It’s also working with Manitoba Hydro power on cross-border power supply and is evaluating the potential of developing nuclear power from Small Modular Reactors —the province’s uranium account for more than five percent of U.S. generation.

SaskPower’s 2030 goal is to slash its emissions by at least 40 percent of what they were in 2005, while boosting its power generation capacity by more than 50 percent of what it is today. This is the goal of a conservative government that has locked horns with Ottawa over carbon pricing.


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5 Responses to “Saskatchewan: The Unsung Hero of Green Energy?”

  1. Mike Hogan says:

    Interesting article. I do question several deceiving statements. Like good thing for oil, we found geothermal sites. Its a similar notion as good thing Hitler experimented on humans so we could advance medical science.

  2. Mike Priaro says:

    Commercial? Really?
    While I give them an ‘A’ for effort all right, the $45 million project, plus $8 million feasibility study, “…currently anticipates 5 MW net power capacity.” That’s about $9 million per MW.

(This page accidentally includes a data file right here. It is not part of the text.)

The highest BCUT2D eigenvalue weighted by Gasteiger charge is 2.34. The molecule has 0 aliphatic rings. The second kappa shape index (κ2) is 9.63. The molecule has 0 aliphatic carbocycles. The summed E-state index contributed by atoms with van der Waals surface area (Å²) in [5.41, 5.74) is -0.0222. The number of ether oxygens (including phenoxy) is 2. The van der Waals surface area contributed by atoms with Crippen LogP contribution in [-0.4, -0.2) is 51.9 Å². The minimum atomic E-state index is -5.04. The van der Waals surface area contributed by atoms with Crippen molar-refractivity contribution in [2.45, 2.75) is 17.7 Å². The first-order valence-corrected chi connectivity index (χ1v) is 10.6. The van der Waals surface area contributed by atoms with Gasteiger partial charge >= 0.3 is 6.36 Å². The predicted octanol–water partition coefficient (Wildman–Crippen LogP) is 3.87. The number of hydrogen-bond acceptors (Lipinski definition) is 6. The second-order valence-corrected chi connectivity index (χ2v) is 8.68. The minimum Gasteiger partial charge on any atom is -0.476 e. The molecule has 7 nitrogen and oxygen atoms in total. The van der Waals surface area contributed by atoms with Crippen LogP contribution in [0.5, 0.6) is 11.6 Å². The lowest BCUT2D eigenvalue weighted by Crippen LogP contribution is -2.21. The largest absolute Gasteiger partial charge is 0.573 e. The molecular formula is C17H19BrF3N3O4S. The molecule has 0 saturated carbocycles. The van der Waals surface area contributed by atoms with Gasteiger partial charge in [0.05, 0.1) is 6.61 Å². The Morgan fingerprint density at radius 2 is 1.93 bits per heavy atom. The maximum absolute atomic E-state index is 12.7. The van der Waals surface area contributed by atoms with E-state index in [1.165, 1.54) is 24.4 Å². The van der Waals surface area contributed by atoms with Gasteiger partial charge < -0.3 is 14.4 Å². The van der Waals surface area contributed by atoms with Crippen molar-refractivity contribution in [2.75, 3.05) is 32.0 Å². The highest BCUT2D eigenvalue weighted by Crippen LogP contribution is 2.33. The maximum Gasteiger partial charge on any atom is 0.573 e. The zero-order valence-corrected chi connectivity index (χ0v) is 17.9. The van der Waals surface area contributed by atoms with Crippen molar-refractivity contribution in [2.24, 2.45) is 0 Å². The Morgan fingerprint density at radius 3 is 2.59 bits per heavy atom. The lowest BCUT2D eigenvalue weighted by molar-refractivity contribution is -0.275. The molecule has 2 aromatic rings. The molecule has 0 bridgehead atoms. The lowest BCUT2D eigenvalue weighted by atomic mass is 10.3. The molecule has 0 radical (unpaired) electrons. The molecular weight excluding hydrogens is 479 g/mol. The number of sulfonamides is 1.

Calgary’s new $1.4 billion Shepard power plant has a capacity of 800 MW, at about $1.75 million per MW.
    It burns 65 mmcfd of natural gas adding $0.130 million/day in costs at $2/mcf.
    Based on the numbers provided in this article, DEEP has a long, long way to go to establish affordable geothermal power.

    • Wayne says:

      Considering SaskPower spent 1.67 Billion on the CCS unit which COSTS energy to run, just to prolong the inevitable demise of coal plants, this project doesn’t seem so bad. The cost should go down as well after the initial project. The first geothermal unit will involve a lot of learning and development, refinement of processes, etc.

      Natural gas wouldn’t be so bad, depending on where we get it. Traditional processes for obtaining the gas are quite dirty, but utilization of the gas to generate electricity is quite clean. I think we could look to biodigesters for gas production, capturing methane waste from manure and food waste normally destined for landfills. There are a number of such facilities already in Canada and they are performing quite well.

  3. Andrew Palans says:

    65mmcfd @ $2/mcf would equal $0.0130 million/day or $13,000/day.